For my daily Starbucks getaway, I’m reading Brian Brennan’s Rogues and Rebels and Ahdaf Soueif’s, A Map of Love.
Are there any new authors who have grasped your interest?
I’m always watching and waiting for any new books by local writers whom I know personally. I’ve acquired so many books at book launches and readings that I never have to visit a bookstore again. Of course that’s not even a possibility since, well, you know, Starbucks is located inside mega bookstore, Chapters.
Do you see writing as a career?
No. Not for me. Maybe if I sold books like Margaret Atwood I could call it a career. I certainly don’t do it for the money. I don’t think too many writers do. We write because we can’t not write. It’s like some psychotic illness. We hear voices in our heads. We talk to ourselves—sometimes even in public. We eavesdrop on other people’s conversations—all the more interesting when they’re arguing or coming close to fisticuffs. We write it all down. Is it time for my meds yet? Where are my meds?
Do you nibble as you write?
I do, actually, but only my fingernails. When the writing is going well, I forget about eating until I can’t ignore it anymore. If I won the lottery, the first thing I’d do is hire a cook who can remember to take the veggies out of the microwave before the next morning.
Do you have any odd habits or childhood stories?
I still bite my nails to shreds. No interesting childhood stories come readily to mind but I think, as a child, I would have benefited from a good dose of Ritalin. My fidgetiness was cured with sharp yelling and the odd smack. My childhood was blessedly uneventful, well, except for the smacks.
Where do you see yourself in ten years?
Mmmm….that’s hard to know. If I win the above mentioned lottery you can look me up in Tahiti or some other tropical paradise. If I don’t win the lottery, I’ll be here, at home, more than likely taking a nap and feeling guilty about not writing.
Is there anything you find particularly challenging in your writing?
Time and endless distractions. For me it’s not just a matter of sitting down at the keyboard and pounding out words. I have to be immersed in the story and know where it has to go next so a lot of my planning and plotting is done while I’m doing things that don’t require concentration. Like many writers I know, the best ideas always seem to come just when I’m about to fall asleep. And all writers know how that turns out.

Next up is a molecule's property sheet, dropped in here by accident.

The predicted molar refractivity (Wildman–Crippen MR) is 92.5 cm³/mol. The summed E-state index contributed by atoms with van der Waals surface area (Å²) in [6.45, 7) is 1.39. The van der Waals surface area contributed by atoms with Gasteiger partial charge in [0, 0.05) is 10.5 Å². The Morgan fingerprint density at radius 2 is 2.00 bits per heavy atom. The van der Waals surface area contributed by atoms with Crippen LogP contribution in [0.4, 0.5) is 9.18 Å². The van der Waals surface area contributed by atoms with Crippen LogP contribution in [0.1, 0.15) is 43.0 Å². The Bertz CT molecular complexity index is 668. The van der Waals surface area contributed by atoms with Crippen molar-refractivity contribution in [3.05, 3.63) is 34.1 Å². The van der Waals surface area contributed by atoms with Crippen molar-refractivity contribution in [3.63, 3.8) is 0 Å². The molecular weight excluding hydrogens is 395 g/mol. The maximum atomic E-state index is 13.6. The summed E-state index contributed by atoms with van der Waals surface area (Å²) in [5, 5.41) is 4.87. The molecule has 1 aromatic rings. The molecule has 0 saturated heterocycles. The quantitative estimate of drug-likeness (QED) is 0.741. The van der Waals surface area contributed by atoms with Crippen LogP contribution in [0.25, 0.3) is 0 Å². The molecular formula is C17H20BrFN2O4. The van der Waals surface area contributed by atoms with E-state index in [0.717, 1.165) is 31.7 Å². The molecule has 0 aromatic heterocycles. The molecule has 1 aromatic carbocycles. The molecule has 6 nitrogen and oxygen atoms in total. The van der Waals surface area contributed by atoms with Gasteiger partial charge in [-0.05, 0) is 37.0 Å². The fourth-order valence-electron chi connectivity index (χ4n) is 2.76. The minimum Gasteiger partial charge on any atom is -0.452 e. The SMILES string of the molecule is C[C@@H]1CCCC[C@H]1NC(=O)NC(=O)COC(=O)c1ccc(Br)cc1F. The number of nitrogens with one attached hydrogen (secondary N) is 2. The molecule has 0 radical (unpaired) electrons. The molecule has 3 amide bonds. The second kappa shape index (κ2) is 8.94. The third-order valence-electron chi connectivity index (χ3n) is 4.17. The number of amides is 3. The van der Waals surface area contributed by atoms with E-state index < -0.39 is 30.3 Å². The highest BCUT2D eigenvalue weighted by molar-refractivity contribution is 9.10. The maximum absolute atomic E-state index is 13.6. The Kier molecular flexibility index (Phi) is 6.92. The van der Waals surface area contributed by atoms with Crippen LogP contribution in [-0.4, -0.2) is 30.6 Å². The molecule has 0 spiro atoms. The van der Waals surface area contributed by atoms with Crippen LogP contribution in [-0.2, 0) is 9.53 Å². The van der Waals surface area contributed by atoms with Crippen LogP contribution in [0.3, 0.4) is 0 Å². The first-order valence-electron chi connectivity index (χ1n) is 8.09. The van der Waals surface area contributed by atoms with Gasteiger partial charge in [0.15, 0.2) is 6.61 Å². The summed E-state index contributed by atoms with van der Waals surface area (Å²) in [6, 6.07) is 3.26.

What reward do you give yourself for making a deadline?
Deadline? No deadlines for me. A deadline would kill me. I’d fidget myself right into an early grave.
Have you ever hated something you wrote?
Daily. First drafts are exceptionally hate-worthy. Thankfully I know that they can be fixed or deleted.
What book do you wish you had written?
Harry Potter because then I could be sending you this interview from Tahiti or Barbados. Or, maybe that 50 Shades of …….No. Not that one. Not ever. I’d rather shovel snow.
What is your best marketing tip?
I’m not sure there is any one tip that is better than another. Some writing gurus will say you need a blog and a lot of Twitter followers and the next guru will say that you don’t. I think if you’re not a Kardashian-spectacle or a bombastic Trump, a lot depends on luck. Which brings me back to the lottery…….
There’s only so much room on top of that mountain and no matter what you write and how well you write it, it is luck that will give you the name recognition necessary to put you on top. Either that or you can do something to become infamous. The press loves infamy. The more the better.
Thankfully, I no longer want either fame or infamy. The Buddhists say that it is only desire that will make you unhappy so you must stop desiring. Easy-peasy!
What genre is your next project? What is it about?
My third book is another instalment in the Sonja Pfeiffer Series and this one takes her to Fort McMurray and into the world of bush-flying. It’s called Winging It and I’m about halfway through. I’m hoping to launch it sometime in 2017.
How can we find your books, blog and bio?
You can find my books at Audreys Books in Edmonton, Shelf Life and Owl’s Nest Books in Calgary, on Amazon worldwide and at my writing collective website, www.crabapplemewscollective.com.